The Whigs were a political faction and then a political party in the parliaments of England, Scotland, Great Britain, Ireland and the United Kingdom. Between the 1680s and 1850s, they contested power with their rivals, the Tories. The Whigs' origin lay in constitutional monarchism and opposition to absolute monarchy. The Whigs played a central role in the Glorious Revolution of 1688 and were the standing enemies of the Stuart kings and pretenders, who were Roman Catholic. The Whigs took full control of the government in 1715 and remained totally dominant until King George III, coming to the throne in 1760, allowed Tories back in. The Whig Supremacy (1715–1760) was enabled by the Hanoverian succession of George I in 1714 and the failed Jacobite rising of 1715 by Tory rebels. The Whigs thoroughly purged the Tories from all major positions in government, the army, the Church of England, the legal profession and local offices. The Party's hold on power was so strong and durable, historians call the period from roughly 1714 to 1783 the age of the Whig Oligarchy. The first great leader of the Whigs was Robert Walpole, who maintained control of the government through the period 1721–1742 and whose protégé Henry Pelham led from 1743 to 1754.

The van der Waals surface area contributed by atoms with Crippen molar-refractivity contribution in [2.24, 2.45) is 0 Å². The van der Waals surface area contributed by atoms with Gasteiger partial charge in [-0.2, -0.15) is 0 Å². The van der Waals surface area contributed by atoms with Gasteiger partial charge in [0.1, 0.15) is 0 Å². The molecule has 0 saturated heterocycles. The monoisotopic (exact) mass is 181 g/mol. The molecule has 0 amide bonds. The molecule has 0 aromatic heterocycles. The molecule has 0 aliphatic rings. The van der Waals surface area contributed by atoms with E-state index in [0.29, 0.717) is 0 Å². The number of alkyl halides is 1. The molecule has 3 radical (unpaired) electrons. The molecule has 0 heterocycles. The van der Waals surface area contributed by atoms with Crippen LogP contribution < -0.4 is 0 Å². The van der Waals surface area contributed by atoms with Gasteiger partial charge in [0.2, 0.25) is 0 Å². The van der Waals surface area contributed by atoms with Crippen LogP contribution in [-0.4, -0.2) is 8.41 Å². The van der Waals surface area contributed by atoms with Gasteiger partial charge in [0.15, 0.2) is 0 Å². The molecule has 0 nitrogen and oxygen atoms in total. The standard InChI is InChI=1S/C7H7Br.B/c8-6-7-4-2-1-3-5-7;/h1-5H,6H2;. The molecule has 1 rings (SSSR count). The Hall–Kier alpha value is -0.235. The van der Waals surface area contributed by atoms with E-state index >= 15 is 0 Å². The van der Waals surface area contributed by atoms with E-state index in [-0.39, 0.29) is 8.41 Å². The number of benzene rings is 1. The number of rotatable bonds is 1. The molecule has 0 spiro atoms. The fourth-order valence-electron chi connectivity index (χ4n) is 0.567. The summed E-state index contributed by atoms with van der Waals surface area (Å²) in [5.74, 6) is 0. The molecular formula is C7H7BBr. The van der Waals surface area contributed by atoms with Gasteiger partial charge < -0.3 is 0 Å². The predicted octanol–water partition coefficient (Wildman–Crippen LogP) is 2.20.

Agricultural improver

Netherby Hall Netherby Hall - geograph.org.uk - 280055.jpg
Netherby Hall

Graham returned to Cumberland and began a programme of improving the family estate at Netherby, with the intention that such improvements would benefit both the landowner and the tenant. He began with a one-off gesture, wiping out the arrears of his tenants debts. He reduced the number of small uneconomic farms on the estate; he rebuilt the cottages and farm-buildings, introduced tile drains whereby much marshy land was reclaimed, and improved the breed of stock on the estate, spending in excess of £100,000 over a twenty-year period. He eventually studied the Corn Laws and their effects upon the community, publishing his conclusions in a pamphlet of 114 pages entitled Corn and Currency, which brought him into prominence as a man of advanced Liberal opinions. He argued that liberal economics rather than protection would best serve the interests of the landowners. High duties on foreign corn had failed to help British agriculture and should be cut to a level where they simply balanced the landowner’s taxes and rates. Whereas high prices increased rents to the benefit of the landowners they conferred no advantage to the labourer and were an injury to the productive and a tax on the unproductive classes of the community. His general conclusions were in favour of free trade and free banking. [9] He was also a founder member of the Society for the Prevention of Cruelty to Animals (later RSPCA). [10]